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Once in a House on Fire Paperback – 9 Apr 1999

4.5 out of 5 stars 101 customer reviews

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Product details

  • Paperback: 336 pages
  • Publisher: Picador; New edition edition (9 April 1999)
  • Language: English
  • ISBN-10: 0330351923
  • ISBN-13: 978-0330351928
  • Product Dimensions: 13.1 x 2.2 x 19.6 cm
  • Average Customer Review: 4.5 out of 5 stars  See all reviews (101 customer reviews)
  • Amazon Bestsellers Rank: 137,835 in Books (See Top 100 in Books)
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Product description

Amazon Review

Given her start in life, it is all the more remarkable that Andrea Ashworth should have turned out to be an Oxford graduate with such a compelling memoir under her belt. Her father died when she was five, her mother was left, poor and isolated in 70s, depressed Manchester to bring up Andrea and her younger sister singlehandedly. Along comes a physically abusive stepfather who sets about dragging the young family into the pits of despair, petty crime and sordid poverty. But Ashworth writes an enchanting story that blends social history (the 70s are rendered with an acute eye for detail) with poetic intensity. She turns a child's uncomprehending gaze on the domestic horrors of working- class life when it is dominated by a vicious man and drunken, self-pitying mother. We know, as we listen with Andrea, that her mother has decided to leave her man when she puts Gloria Gaynor's "I Will Survive" on the turntable. Unfortunately, we know, too, that she was kidding herself when said man comes home and twirls her round the front room to the sound of Motown disco. We know, because Ashworth makes us re-live her childhood by dint of her astonishing gift for storytelling. --Lilian Pizzichini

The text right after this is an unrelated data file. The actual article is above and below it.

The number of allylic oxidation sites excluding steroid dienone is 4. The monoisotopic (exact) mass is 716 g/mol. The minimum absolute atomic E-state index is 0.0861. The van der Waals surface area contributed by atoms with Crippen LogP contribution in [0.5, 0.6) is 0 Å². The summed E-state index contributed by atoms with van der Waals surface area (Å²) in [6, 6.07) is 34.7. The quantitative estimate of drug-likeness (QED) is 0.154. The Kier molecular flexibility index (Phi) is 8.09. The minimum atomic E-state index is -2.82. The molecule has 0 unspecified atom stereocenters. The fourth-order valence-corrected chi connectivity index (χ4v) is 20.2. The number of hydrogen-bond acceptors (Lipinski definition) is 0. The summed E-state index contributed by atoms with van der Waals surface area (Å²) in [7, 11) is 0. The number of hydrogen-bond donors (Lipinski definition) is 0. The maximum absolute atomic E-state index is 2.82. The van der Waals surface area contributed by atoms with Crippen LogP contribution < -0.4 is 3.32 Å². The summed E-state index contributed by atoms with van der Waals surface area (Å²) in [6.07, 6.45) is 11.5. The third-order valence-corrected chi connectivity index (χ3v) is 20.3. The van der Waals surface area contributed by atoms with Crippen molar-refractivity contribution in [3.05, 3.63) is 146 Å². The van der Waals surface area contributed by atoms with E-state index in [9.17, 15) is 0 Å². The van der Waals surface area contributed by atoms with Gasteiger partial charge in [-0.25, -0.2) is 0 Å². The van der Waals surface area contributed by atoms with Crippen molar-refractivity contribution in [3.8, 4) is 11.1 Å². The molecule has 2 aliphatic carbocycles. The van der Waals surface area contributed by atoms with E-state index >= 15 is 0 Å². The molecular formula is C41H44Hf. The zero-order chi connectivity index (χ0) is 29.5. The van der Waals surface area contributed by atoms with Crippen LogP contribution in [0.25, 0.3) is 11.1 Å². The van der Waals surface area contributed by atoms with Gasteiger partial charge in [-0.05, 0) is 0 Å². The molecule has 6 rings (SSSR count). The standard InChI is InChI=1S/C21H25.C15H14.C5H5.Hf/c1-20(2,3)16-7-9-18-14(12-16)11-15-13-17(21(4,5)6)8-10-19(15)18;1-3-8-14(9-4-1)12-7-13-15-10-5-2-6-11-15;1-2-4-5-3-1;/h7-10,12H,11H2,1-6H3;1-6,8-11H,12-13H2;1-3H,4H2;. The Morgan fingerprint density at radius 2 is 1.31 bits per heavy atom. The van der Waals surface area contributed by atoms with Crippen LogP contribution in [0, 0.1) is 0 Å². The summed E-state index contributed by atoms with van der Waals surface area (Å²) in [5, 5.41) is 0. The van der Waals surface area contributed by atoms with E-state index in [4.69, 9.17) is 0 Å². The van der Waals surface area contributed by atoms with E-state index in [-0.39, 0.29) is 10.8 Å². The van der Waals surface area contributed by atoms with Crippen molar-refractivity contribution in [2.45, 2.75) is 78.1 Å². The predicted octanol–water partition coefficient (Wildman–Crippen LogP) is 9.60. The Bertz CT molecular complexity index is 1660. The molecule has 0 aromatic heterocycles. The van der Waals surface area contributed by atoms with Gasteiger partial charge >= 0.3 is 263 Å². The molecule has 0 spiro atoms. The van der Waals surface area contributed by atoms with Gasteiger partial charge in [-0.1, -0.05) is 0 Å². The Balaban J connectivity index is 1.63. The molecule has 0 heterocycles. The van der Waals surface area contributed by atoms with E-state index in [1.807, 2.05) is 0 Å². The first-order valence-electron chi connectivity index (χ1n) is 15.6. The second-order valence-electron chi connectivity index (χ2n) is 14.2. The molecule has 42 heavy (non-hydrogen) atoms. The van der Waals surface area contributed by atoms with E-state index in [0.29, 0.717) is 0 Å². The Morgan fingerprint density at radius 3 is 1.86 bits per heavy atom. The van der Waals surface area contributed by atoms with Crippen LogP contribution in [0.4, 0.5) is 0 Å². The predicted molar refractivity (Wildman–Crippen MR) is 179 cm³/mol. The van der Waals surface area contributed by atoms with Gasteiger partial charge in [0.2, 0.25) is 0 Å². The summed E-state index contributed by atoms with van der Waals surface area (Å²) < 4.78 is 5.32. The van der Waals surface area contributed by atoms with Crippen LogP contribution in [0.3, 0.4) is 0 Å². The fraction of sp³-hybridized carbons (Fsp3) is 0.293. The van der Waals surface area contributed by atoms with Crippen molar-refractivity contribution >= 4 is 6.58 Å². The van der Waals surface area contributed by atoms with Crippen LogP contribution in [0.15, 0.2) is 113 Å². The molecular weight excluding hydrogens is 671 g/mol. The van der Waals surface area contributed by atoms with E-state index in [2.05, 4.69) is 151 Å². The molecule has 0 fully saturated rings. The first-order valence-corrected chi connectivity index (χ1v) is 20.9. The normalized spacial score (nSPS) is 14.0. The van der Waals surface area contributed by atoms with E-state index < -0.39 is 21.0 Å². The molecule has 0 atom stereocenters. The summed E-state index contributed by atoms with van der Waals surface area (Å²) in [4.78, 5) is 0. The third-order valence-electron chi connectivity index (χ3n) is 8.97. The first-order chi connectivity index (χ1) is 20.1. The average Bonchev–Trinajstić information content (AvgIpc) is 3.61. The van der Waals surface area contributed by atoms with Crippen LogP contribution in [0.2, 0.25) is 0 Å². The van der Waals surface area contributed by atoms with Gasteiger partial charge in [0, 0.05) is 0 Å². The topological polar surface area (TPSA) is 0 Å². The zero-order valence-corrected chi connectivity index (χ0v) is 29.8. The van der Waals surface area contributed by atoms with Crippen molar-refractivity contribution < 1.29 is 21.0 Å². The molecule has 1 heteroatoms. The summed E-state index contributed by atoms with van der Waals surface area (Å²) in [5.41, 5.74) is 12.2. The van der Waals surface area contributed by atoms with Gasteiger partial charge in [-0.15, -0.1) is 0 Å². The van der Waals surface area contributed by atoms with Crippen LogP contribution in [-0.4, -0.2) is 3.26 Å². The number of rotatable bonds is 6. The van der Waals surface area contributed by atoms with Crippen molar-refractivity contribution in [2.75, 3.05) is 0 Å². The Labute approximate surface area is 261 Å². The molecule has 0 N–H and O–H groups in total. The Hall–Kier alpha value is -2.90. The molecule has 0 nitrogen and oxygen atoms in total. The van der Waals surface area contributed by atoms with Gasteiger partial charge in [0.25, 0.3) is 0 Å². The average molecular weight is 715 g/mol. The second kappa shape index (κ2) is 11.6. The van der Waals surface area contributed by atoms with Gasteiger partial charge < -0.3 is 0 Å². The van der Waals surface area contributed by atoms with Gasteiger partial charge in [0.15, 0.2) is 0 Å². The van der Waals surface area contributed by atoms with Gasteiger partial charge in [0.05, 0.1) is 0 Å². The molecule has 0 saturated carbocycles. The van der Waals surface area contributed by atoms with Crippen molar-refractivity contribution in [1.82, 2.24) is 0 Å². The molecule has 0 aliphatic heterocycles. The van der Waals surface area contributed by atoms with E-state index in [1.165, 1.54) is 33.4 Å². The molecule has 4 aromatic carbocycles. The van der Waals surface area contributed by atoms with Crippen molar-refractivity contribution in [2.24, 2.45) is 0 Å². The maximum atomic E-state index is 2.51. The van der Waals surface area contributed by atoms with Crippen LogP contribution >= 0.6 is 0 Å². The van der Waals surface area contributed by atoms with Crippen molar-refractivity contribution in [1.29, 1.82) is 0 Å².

Review

'This is a brilliant book. Brilliantly written, brilliantly thought, brilliantly remembered... Ashworth has written an extraordinary memoir; the only pity is that she had to live it to make it' SCOTSMAN --This text refers to an out of print or unavailable edition of this title.

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Customer Reviews

4.5 out of 5 stars
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Top Customer Reviews

Format: Kindle Edition Verified Purchase
A very brave book to write. It is clear that this poor girl has had violence "normalised" thanks to her stepfathers and mother and here the struggle lies for her...There also seems streaks of Stockholm syndrome-like affects on the author. It seems clear from the book the author's stepfathers and mother did nearly everything possible to try and destroy the chances and lives of all three girls in this family. The reality is that violence is not the norm, and they are all lucky to be alive, let alone get into Oxbridge. This book is a light hearted version of what really happened. I truly dread what really went on. Shame on all the parents involved for making the children live through that hell. In one way or another the children will end up dealing with it for the rest of their lives. Good luck to them all with that one.
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Format: Kindle Edition Verified Purchase
Every time I read this book, and there have been many, it never fails to make me angry and sad that kids have to grow up like this. At the same time, it brings back memories of my own of the unfairness of childhood and the impact this could have had if you let the grown ups win.
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Format: Paperback Verified Purchase
Painful yet funny. I guess the book conforms to my oft-declared understanding about writing: that if it is good, then any subject can be brought to life. Can give pleasure. However terrible the tale.
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Format: Paperback Verified Purchase